3) SF Admin Code, Chapter 100 lays out limits for the penalties. Such penalties are supposed to reflect the cost to the City, they are not supposed to be punitive, are only to reflect the damage done by the person receiving the citation and efforts by the violator to correct the violation are supposed to be considered. The $1000 ceiling set by the proposed ordinance is much higher than the standard administrative penalties of Chapter 100. Will RPD apply excessive fines?

    4) A policy analysis report requested by Supervisor Kim shows that RPD has been issuing about 2 citations per year for littering/dumping, probably none for Dolores Park. Why are we jumping to $1000 fines when we have not even tried $100 fines?

    http://sfbos.org/sites/default/files/FileCenter/Documents/55154-Budget%20and%20Legislative%20Analyst%20Policy%20Report.%20Municipal%20Fines.%20February%209%2C%202016.pdf

    5) The park Patrol currently has no formal authority to issue citations for any Park Code violations and citations issued to date are invalid. (page 3 line 10)

    6) Getting Glass containers out of our parks seems like a good idea. However, while regular folks face the restriction, corporate groups and others paying for exclusive use of park facilities face no such prohibition. Vendors with a concession from RPD can distribute glass containers as well. Why does providing a revenue stream to RPD make it ok to use glass beverage containers in our parks? This seems like more RPD Pay-To-Play. (page 2 line 14)

    7) In 2015 RPD installed signs in Dolores prohibiting glass bottles. The intent was reasonable. However, there was no public process for this change. The regulation was created by virtue of park code 3.02:

    § 3.02. SIGNS TO BE OBEYED
    No person shall willfully disobey the notices, prohibitions or directions on any sign posted by the Recreation and Park Commission or the Recreation and Park Department.

    Via this code, RPD can create any regulation they choose, simply by putting up a sign. This involves no public process and there is no requirement to document the decision. Are 3.02 prohibitions valid? Can they stand up in court? Homeless advocates challenged 3.02 signage with a lawsuit that led to a Grand Jury investigation. The 2013 Grand Jury report included this,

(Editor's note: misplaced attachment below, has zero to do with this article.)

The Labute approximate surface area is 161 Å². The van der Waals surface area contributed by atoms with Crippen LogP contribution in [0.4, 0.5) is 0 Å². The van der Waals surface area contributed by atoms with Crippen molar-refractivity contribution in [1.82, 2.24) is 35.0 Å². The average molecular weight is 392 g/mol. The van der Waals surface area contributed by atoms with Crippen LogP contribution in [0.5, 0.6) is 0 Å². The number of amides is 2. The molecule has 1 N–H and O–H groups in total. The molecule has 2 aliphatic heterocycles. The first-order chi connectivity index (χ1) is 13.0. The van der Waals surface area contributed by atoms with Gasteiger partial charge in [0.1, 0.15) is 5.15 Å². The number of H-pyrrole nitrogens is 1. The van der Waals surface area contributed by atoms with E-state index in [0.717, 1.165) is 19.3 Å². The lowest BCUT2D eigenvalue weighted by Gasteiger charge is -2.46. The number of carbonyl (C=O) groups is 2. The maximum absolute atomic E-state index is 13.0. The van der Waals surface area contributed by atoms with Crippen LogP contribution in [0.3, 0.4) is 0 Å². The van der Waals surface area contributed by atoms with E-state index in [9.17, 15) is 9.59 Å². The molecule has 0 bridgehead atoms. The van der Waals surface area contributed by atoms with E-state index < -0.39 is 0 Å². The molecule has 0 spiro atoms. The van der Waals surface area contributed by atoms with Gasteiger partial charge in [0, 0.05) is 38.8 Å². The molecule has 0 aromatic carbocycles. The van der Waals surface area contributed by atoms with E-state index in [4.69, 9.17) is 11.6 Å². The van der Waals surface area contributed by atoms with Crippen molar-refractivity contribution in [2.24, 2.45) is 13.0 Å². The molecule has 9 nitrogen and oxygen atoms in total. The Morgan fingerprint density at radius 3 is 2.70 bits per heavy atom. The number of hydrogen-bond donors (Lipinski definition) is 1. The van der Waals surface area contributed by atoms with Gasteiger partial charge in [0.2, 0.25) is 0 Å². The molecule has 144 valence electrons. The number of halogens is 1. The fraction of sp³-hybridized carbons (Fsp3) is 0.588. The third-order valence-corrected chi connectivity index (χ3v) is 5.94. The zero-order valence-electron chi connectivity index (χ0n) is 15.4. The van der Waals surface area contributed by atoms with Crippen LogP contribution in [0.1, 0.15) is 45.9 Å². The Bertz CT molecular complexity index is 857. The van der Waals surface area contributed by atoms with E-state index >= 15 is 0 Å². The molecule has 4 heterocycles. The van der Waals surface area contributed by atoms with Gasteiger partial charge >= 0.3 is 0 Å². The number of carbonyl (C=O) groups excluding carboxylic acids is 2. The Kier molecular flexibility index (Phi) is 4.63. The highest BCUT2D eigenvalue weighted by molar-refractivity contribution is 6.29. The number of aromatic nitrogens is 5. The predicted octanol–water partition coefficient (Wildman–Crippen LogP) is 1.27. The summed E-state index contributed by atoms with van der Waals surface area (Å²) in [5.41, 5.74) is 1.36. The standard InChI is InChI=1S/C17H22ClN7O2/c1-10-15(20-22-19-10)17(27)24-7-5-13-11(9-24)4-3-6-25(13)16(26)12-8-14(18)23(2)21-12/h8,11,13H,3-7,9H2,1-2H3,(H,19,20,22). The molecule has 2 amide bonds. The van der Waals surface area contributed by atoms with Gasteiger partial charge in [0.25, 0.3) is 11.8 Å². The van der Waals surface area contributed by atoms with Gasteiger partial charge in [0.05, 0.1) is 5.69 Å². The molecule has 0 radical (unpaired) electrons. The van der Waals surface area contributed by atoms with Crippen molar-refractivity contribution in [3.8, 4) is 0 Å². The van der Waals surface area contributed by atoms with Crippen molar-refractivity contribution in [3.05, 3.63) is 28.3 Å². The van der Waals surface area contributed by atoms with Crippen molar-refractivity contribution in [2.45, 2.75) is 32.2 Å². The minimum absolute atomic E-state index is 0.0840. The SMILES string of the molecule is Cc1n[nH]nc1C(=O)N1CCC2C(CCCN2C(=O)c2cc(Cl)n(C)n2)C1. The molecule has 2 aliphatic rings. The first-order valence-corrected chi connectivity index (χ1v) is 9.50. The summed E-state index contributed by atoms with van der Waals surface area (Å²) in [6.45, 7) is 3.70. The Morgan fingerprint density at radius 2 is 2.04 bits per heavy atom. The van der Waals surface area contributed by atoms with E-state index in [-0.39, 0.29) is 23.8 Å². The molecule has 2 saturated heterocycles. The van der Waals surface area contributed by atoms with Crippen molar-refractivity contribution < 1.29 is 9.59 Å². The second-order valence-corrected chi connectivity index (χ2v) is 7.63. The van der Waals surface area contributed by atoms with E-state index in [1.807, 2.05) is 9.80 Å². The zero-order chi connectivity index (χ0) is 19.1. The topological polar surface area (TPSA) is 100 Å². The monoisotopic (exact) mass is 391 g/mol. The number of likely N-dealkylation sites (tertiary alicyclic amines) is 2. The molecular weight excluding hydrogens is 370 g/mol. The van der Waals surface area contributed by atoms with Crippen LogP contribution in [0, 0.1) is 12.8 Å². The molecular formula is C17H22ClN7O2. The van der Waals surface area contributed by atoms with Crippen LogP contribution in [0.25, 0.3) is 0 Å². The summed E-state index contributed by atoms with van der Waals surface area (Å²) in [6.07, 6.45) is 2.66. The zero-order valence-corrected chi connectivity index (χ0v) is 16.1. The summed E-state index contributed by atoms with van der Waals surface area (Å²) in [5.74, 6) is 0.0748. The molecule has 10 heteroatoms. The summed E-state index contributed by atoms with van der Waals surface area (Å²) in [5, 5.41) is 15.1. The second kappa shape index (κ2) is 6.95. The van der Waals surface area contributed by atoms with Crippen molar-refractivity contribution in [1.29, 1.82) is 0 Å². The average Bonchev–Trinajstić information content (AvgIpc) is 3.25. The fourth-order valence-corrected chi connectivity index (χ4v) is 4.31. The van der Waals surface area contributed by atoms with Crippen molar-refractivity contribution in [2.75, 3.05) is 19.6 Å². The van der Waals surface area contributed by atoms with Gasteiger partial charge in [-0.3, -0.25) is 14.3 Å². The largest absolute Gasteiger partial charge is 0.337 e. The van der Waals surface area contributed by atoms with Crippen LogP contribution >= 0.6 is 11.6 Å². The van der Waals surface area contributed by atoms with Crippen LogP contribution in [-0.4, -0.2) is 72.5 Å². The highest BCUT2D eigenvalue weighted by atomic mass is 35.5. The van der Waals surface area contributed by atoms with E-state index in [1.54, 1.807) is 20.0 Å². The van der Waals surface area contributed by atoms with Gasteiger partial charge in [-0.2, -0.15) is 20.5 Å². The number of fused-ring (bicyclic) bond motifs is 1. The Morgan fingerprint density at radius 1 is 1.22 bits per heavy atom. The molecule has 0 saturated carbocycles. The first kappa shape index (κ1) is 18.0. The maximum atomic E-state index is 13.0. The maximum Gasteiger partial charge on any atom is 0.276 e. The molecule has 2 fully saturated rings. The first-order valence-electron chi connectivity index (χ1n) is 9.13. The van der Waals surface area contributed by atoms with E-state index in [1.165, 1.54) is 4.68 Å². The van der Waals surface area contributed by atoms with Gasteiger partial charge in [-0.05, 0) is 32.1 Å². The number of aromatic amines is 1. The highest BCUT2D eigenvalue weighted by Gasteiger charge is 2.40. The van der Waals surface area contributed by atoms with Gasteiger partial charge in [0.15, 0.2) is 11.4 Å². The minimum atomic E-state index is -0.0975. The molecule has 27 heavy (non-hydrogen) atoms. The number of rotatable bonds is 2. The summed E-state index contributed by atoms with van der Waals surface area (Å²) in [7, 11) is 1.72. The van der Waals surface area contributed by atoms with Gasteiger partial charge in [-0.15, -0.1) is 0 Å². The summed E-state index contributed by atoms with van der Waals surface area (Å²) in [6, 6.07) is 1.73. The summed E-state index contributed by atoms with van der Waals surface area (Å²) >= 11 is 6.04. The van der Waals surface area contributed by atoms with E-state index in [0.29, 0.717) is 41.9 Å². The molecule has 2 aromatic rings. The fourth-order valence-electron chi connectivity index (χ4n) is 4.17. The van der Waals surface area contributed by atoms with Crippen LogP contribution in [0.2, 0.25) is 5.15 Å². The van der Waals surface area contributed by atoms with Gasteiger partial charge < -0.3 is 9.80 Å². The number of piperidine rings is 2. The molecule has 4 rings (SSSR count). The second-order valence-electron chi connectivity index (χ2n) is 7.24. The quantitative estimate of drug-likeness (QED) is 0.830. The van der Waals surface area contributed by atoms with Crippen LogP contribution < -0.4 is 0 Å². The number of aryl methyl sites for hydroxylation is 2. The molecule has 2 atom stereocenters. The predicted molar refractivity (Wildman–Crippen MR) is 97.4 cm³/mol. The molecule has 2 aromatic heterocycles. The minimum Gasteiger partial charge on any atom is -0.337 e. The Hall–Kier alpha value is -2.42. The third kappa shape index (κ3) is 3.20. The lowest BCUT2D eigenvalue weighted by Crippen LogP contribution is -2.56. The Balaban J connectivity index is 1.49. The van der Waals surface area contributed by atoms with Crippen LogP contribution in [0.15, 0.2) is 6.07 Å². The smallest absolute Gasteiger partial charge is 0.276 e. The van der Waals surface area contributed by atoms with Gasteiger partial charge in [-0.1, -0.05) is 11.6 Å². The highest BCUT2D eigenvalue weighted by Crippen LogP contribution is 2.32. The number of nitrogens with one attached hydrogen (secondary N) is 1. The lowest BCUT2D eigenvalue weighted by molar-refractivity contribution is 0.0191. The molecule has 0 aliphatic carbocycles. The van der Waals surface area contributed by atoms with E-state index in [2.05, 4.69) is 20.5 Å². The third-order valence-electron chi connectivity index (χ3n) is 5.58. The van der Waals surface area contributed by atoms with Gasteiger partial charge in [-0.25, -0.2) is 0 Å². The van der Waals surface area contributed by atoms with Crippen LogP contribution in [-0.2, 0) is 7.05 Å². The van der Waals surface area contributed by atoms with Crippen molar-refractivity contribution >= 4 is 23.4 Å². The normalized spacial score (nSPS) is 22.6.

“Park Code Sec. 3.02, cited on these closure signs, mandates that “posted signs must be obeyed.” One S.F. employee stated that many signs are “non-enforceable” because closure times are posted even though they were not formally approved by Rec & Park resolution. This employee said that the department is aware of the questionable legality of the signs and intends to remove them.”
    Ultimately, this lawsuit led to the removal of the signs and the 2013 Scott Wiener park hours ordinance.

    Yet, RPD continues to wield 3.02 to create sweeping changes to our parks. The public does not know the coercive signage would probably not stand up in court. Examples of uncodified “regulations” that exist only by virtue of 3.02 are:

    -people are not allowed to bring bicycles into Natural Areas
    -public access in Natural Areas is limited to on-trail only
    -alcoholic beverages are not allowed in McLaren Park
    -glass bottles are not allowed in McLaren Park

    The process for the Dolores ordinance is the way our parks should be governed, in public, with real debate and documentation. Park Code 3.02 should be abolished.

  2. Thank you very much!! There are several items here that I would not have known about were it not for your coverage Heather. Much appreciated!! A

    Sent from my iPad

    >